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Early in my IT project management and leadership career, I learned three incredibly important lessons:
1. No one knows what they want until they see it.
2. Once they see it,
3. At best, large projects will be challenged; at worst, they will fail.
Learning these lessons shaped how I plan and manage every type of IT project since then. I've shifted away from traditional project management methods and toward what is now called Agile project management, which emphasizes flexibility and interaction with empowered stakeholders. Here's how Agile project management has worked for me, and how you can use Agile methods for greater project success.
1. No one knows what they want until they see it.
I once led a project to develop a new Web application. I spent days gathering requirements from the project's stakeholders. We discussed and mapped out the entire process and information flow. We sorted through the exceptions we had to handle. We then created a magnificent document that precisely captured everything we had discussed.
My stakeholders reviewed and approved this document, and my team set about building the associated application. Sometime later, we delivered an application that matched the approved requirements document exactly. The intended users of this fine piece of software opened the application, spent some time navigating about, and then told me that we had gotten it all wrong.
Wrong? How could that be? We had documented the requirements. The users had approved these requirements. We had built to the requirements. How could we have gotten it wrong?
Because no one knows what they want until they see it.
There is a big difference between what someone reads and approves in a document, and how they envision the application. The only way to avoid the wasted effort and lost time of this mismatch is to replace comprehensive requirements documentation with something users can see and use.
Using Agile methods, we meet with our stakeholders and have them define their requirements and prioritize which requirements they want to see and use first. We then deliver an early version of the product and have them give us feedback -- not feedback on a document, but feedback on something they can actually see and use.
2. Once they see it, they will want to change it.
Things change. Sometimes things change a lot. In order for IT projects to keep pace with change, our project management methods need to expect that change will happen. This is in stark contrast to more traditional approaches to project management.
Using traditional methods, we punish anyone who wants a change. We require scope changes or requirements changes to go through some kind of change review and approval. We require those requesting the changes to justify the disruption their change will create to our well-defined project plans.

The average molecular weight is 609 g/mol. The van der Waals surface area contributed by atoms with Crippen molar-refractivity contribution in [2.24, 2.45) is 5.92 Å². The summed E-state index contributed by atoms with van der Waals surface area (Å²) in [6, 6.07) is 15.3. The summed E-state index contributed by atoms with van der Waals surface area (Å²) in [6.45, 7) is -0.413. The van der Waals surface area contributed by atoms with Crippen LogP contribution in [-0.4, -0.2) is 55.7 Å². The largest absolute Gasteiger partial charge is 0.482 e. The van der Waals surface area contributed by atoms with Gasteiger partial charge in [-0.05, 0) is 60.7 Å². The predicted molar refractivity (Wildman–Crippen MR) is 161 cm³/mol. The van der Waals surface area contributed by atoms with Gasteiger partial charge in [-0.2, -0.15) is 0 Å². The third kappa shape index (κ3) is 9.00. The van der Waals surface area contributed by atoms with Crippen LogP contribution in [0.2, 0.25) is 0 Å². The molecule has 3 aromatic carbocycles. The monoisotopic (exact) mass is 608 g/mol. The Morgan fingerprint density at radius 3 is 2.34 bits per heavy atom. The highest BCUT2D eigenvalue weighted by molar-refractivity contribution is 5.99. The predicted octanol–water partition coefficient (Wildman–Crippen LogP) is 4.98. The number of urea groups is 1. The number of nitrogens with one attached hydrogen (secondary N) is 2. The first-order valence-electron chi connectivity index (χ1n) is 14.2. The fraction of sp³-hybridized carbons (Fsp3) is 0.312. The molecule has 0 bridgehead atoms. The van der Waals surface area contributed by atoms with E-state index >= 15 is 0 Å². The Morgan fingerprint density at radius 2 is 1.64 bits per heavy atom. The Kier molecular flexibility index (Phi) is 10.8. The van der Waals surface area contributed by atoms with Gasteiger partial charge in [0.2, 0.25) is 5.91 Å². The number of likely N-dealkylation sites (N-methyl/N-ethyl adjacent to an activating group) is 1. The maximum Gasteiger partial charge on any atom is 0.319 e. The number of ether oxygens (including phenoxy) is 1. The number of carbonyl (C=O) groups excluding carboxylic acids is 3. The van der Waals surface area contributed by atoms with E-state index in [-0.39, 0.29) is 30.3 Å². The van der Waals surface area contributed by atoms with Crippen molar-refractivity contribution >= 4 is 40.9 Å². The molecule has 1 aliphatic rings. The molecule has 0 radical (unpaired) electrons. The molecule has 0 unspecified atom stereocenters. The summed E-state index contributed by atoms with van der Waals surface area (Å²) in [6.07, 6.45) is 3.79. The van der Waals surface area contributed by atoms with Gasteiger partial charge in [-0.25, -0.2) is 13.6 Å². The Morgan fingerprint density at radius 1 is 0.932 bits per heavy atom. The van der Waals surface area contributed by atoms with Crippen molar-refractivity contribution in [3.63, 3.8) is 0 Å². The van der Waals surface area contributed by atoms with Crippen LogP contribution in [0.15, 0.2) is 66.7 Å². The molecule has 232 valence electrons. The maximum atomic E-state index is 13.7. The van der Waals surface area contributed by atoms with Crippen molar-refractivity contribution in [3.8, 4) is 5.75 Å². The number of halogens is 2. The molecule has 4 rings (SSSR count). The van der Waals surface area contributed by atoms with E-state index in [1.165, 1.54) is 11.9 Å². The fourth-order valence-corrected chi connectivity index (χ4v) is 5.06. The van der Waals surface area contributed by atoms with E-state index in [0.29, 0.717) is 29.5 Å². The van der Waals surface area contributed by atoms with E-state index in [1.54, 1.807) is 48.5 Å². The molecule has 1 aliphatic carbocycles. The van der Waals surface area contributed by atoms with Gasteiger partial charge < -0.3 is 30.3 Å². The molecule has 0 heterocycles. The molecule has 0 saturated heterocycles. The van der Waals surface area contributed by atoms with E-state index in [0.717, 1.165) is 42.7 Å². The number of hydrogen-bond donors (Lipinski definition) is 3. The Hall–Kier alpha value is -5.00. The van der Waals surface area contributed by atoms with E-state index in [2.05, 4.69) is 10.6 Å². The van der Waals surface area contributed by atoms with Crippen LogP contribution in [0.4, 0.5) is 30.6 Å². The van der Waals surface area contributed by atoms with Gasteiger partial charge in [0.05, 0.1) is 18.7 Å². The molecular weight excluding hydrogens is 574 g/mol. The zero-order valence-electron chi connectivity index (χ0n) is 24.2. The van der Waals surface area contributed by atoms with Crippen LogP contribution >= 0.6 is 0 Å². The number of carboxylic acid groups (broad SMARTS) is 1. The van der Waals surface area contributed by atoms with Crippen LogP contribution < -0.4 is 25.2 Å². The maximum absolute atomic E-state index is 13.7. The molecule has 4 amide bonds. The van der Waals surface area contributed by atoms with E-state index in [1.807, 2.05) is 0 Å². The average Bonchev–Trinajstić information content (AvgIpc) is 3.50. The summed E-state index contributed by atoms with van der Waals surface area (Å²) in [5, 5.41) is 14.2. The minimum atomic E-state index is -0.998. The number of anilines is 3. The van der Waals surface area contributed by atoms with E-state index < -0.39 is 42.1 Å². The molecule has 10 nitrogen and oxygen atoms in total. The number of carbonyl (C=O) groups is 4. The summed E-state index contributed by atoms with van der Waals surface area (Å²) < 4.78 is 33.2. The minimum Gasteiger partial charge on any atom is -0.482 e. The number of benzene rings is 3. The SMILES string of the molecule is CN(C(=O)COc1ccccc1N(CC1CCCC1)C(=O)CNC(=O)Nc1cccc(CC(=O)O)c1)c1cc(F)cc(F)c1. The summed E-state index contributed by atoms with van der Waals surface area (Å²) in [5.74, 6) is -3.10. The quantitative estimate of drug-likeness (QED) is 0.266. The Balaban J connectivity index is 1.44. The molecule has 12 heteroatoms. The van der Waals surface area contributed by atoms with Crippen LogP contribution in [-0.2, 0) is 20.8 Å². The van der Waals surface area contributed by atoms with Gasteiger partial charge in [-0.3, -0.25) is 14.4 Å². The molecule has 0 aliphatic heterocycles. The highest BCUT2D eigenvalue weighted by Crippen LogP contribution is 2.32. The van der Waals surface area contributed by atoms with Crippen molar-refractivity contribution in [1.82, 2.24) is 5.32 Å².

These attempts to eliminate change, however, ignore the reality that sometimes changing scope or changing requirements is the right thing to do. In other words, if the target moves, so should our aim.
In practice, we can become more Agile if we break our projects into phases. At the end of each phase, we can ask ourselves what needs to change. Does a changing technology mean we should revise our plans? Does changing competition mean that we should revise our requirements? Does a process modification mean that we should revise our business rules? If so, we can make the change as part of the next project phase.
3. Large projects will be challenged. And they may fail.
Many years ago I read an interesting piece of research that showed that the larger an IT project, the more likely it was to be "challenged" (over budget, late or off-target). Even worse, once a project got to a certain (large) size, project failure was a certainty.
Small projects, on the other hand, almost always succeeded, according to this research. Because I wanted to have successful projects and avoid challenged and failed projects, I decided I needed to transform all IT projects into small projects.
I now break all projects into smaller pieces. If we think a project will last about nine months, we break it into a series of two- to three-month chunks. It isn't as hard as you might think to break projects into pieces. For example, if you are planning a network upgrade, your first chunk might test the new network gear at one location or rewire part of the building or build a lab to test the core switch. The next chunks will vary depending on the results of the first chunk.
I take this chunking approach to everything I do. In a business intelligence (BI) project, we start with one department of one business unit. Doing this narrows our focus and reduces our risks. After we have successfully figured out how to deliver usable BI tools, we expand into other parts of the business. If we are implementing a new Software-as-a-Service application, we start off with a pilot group of users before we ever consider taking the project across the organization.
I was using Agile methods long before I ever heard the term. I use them because they work. You might find that they work, too.
Niel Nickolaisen is CIO at Western Governors University in Salt Lake City. He is a frequent speaker, presenter and writer on IT's dual role enabling strategy and delivering operational excellence. Write to him at firstname.lastname@example.org.
This was first published in September 2011